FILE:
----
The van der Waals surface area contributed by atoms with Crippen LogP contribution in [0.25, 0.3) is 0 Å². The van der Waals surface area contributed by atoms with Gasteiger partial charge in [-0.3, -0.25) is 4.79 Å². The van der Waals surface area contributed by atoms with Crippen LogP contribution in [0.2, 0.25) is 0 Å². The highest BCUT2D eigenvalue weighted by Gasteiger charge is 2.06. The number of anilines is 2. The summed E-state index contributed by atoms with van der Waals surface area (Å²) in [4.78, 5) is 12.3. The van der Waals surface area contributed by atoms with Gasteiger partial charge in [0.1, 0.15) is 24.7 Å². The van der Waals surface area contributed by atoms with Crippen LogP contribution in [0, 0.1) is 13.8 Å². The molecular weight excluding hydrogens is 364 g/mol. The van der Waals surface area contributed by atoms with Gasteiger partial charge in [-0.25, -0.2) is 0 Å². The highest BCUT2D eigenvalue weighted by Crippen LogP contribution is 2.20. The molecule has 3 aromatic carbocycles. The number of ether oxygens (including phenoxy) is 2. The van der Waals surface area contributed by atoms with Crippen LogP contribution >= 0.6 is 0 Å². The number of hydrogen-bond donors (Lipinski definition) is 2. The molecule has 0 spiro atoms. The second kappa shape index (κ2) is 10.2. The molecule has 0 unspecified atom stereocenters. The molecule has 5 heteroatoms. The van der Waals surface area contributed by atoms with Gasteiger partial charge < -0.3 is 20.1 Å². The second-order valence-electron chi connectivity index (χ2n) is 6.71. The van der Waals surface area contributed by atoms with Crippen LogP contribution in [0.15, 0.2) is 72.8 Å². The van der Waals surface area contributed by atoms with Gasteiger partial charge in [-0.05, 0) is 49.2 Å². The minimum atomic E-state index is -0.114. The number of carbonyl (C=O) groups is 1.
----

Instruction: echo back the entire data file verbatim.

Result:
The van der Waals surface area contributed by atoms with Crippen LogP contribution in [0.25, 0.3) is 0 Å². The van der Waals surface area contributed by atoms with Gasteiger partial charge in [-0.3, -0.25) is 4.79 Å². The van der Waals surface area contributed by atoms with Crippen LogP contribution in [0.2, 0.25) is 0 Å². The highest BCUT2D eigenvalue weighted by Gasteiger charge is 2.06. The number of anilines is 2. The summed E-state index contributed by atoms with van der Waals surface area (Å²) in [4.78, 5) is 12.3. The van der Waals surface area contributed by atoms with Gasteiger partial charge in [0.1, 0.15) is 24.7 Å². The van der Waals surface area contributed by atoms with Crippen LogP contribution in [0, 0.1) is 13.8 Å². The molecular weight excluding hydrogens is 364 g/mol. The van der Waals surface area contributed by atoms with Gasteiger partial charge in [-0.25, -0.2) is 0 Å². The highest BCUT2D eigenvalue weighted by Crippen LogP contribution is 2.20. The molecule has 3 aromatic carbocycles. The number of ether oxygens (including phenoxy) is 2. The van der Waals surface area contributed by atoms with Crippen LogP contribution >= 0.6 is 0 Å². The number of hydrogen-bond donors (Lipinski definition) is 2. The molecule has 0 spiro atoms. The second kappa shape index (κ2) is 10.2. The molecule has 0 unspecified atom stereocenters. The molecule has 5 heteroatoms. The van der Waals surface area contributed by atoms with Gasteiger partial charge < -0.3 is 20.1 Å². The second-order valence-electron chi connectivity index (χ2n) is 6.71. The van der Waals surface area contributed by atoms with Crippen LogP contribution in [0.15, 0.2) is 72.8 Å². The van der Waals surface area contributed by atoms with Gasteiger partial charge in [-0.05, 0) is 49.2 Å². The minimum atomic E-state index is -0.114. The number of carbonyl (C=O) groups is 1.